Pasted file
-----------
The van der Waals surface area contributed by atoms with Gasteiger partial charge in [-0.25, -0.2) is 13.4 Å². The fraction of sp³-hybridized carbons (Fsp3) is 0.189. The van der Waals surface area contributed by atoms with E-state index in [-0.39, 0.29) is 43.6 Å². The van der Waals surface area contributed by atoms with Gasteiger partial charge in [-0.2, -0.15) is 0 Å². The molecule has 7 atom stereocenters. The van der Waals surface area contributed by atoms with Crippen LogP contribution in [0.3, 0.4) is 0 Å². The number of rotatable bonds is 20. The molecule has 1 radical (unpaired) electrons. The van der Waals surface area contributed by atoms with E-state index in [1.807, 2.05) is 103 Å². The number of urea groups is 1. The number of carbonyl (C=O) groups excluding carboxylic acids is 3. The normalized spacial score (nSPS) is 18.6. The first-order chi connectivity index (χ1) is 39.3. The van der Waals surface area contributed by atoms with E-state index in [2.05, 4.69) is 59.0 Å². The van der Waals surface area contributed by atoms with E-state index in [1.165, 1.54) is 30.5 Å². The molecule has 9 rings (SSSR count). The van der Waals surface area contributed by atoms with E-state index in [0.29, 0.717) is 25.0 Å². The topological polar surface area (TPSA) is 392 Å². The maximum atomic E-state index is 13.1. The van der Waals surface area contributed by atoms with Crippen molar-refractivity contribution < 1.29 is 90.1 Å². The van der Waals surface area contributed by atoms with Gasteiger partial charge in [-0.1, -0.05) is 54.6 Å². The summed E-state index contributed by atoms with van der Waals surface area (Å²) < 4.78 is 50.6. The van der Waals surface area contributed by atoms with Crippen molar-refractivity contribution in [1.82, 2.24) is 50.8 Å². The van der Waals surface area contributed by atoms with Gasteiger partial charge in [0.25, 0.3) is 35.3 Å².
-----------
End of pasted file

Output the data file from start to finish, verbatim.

The van der Waals surface area contributed by atoms with Gasteiger partial charge in [-0.25, -0.2) is 13.4 Å². The fraction of sp³-hybridized carbons (Fsp3) is 0.189. The van der Waals surface area contributed by atoms with E-state index in [-0.39, 0.29) is 43.6 Å². The van der Waals surface area contributed by atoms with Gasteiger partial charge in [-0.2, -0.15) is 0 Å². The molecule has 7 atom stereocenters. The van der Waals surface area contributed by atoms with Crippen LogP contribution in [0.3, 0.4) is 0 Å². The number of rotatable bonds is 20. The molecule has 1 radical (unpaired) electrons. The van der Waals surface area contributed by atoms with E-state index in [1.807, 2.05) is 103 Å². The number of urea groups is 1. The number of carbonyl (C=O) groups excluding carboxylic acids is 3. The normalized spacial score (nSPS) is 18.6. The first-order chi connectivity index (χ1) is 39.3. The van der Waals surface area contributed by atoms with E-state index in [2.05, 4.69) is 59.0 Å². The van der Waals surface area contributed by atoms with E-state index in [1.165, 1.54) is 30.5 Å². The molecule has 9 rings (SSSR count). The van der Waals surface area contributed by atoms with E-state index in [0.29, 0.717) is 25.0 Å². The topological polar surface area (TPSA) is 392 Å². The maximum atomic E-state index is 13.1. The van der Waals surface area contributed by atoms with Crippen molar-refractivity contribution < 1.29 is 90.1 Å². The van der Waals surface area contributed by atoms with Gasteiger partial charge in [-0.1, -0.05) is 54.6 Å². The summed E-state index contributed by atoms with van der Waals surface area (Å²) < 4.78 is 50.6. The van der Waals surface area contributed by atoms with Crippen molar-refractivity contribution in [1.82, 2.24) is 50.8 Å². The van der Waals surface area contributed by atoms with Gasteiger partial charge in [0.25, 0.3) is 35.3 Å².